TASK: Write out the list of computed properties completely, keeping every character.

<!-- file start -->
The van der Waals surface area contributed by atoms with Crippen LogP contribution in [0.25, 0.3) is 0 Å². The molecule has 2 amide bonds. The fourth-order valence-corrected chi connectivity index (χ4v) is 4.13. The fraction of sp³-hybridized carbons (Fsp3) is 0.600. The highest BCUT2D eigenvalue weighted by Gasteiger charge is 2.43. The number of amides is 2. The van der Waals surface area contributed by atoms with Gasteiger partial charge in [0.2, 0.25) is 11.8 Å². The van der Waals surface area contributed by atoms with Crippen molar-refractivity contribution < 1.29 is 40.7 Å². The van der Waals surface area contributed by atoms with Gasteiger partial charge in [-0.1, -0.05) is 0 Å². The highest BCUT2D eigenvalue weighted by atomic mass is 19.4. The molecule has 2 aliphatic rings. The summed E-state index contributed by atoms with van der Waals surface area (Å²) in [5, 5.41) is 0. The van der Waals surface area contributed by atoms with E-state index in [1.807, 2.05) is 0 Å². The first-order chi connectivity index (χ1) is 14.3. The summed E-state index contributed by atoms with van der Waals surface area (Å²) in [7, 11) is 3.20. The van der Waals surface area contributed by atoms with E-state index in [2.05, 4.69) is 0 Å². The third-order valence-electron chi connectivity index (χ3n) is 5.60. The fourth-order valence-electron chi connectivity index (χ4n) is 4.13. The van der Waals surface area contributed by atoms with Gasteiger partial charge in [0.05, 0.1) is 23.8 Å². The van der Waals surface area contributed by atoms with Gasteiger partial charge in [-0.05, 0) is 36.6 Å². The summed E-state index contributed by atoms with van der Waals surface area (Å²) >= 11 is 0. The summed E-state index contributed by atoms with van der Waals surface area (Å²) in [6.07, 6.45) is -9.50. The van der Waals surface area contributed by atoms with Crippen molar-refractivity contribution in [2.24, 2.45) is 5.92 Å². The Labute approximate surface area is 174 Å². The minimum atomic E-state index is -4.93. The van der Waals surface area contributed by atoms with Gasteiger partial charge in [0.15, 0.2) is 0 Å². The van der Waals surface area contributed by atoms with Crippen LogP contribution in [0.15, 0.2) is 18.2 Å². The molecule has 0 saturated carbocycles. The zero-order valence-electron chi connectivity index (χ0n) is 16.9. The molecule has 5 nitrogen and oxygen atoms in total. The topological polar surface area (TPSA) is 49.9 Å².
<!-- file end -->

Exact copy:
The van der Waals surface area contributed by atoms with Crippen LogP contribution in [0.25, 0.3) is 0 Å². The molecule has 2 amide bonds. The fourth-order valence-corrected chi connectivity index (χ4v) is 4.13. The fraction of sp³-hybridized carbons (Fsp3) is 0.600. The highest BCUT2D eigenvalue weighted by Gasteiger charge is 2.43. The number of amides is 2. The van der Waals surface area contributed by atoms with Gasteiger partial charge in [0.2, 0.25) is 11.8 Å². The van der Waals surface area contributed by atoms with Crippen molar-refractivity contribution < 1.29 is 40.7 Å². The van der Waals surface area contributed by atoms with Gasteiger partial charge in [-0.1, -0.05) is 0 Å². The highest BCUT2D eigenvalue weighted by atomic mass is 19.4. The molecule has 2 aliphatic rings. The summed E-state index contributed by atoms with van der Waals surface area (Å²) in [5, 5.41) is 0. The van der Waals surface area contributed by atoms with E-state index in [1.807, 2.05) is 0 Å². The first-order chi connectivity index (χ1) is 14.3. The summed E-state index contributed by atoms with van der Waals surface area (Å²) in [7, 11) is 3.20. The van der Waals surface area contributed by atoms with E-state index in [2.05, 4.69) is 0 Å². The third-order valence-electron chi connectivity index (χ3n) is 5.60. The fourth-order valence-electron chi connectivity index (χ4n) is 4.13. The van der Waals surface area contributed by atoms with Gasteiger partial charge in [0.05, 0.1) is 23.8 Å². The van der Waals surface area contributed by atoms with Gasteiger partial charge in [-0.05, 0) is 36.6 Å². The summed E-state index contributed by atoms with van der Waals surface area (Å²) >= 11 is 0. The summed E-state index contributed by atoms with van der Waals surface area (Å²) in [6.07, 6.45) is -9.50. The van der Waals surface area contributed by atoms with Crippen molar-refractivity contribution in [2.24, 2.45) is 5.92 Å². The Labute approximate surface area is 174 Å². The minimum atomic E-state index is -4.93. The van der Waals surface area contributed by atoms with Gasteiger partial charge in [0.15, 0.2) is 0 Å². The van der Waals surface area contributed by atoms with Crippen LogP contribution in [0.15, 0.2) is 18.2 Å². The molecule has 0 saturated carbocycles. The zero-order valence-electron chi connectivity index (χ0n) is 16.9. The molecule has 5 nitrogen and oxygen atoms in total. The topological polar surface area (TPSA) is 49.9 Å².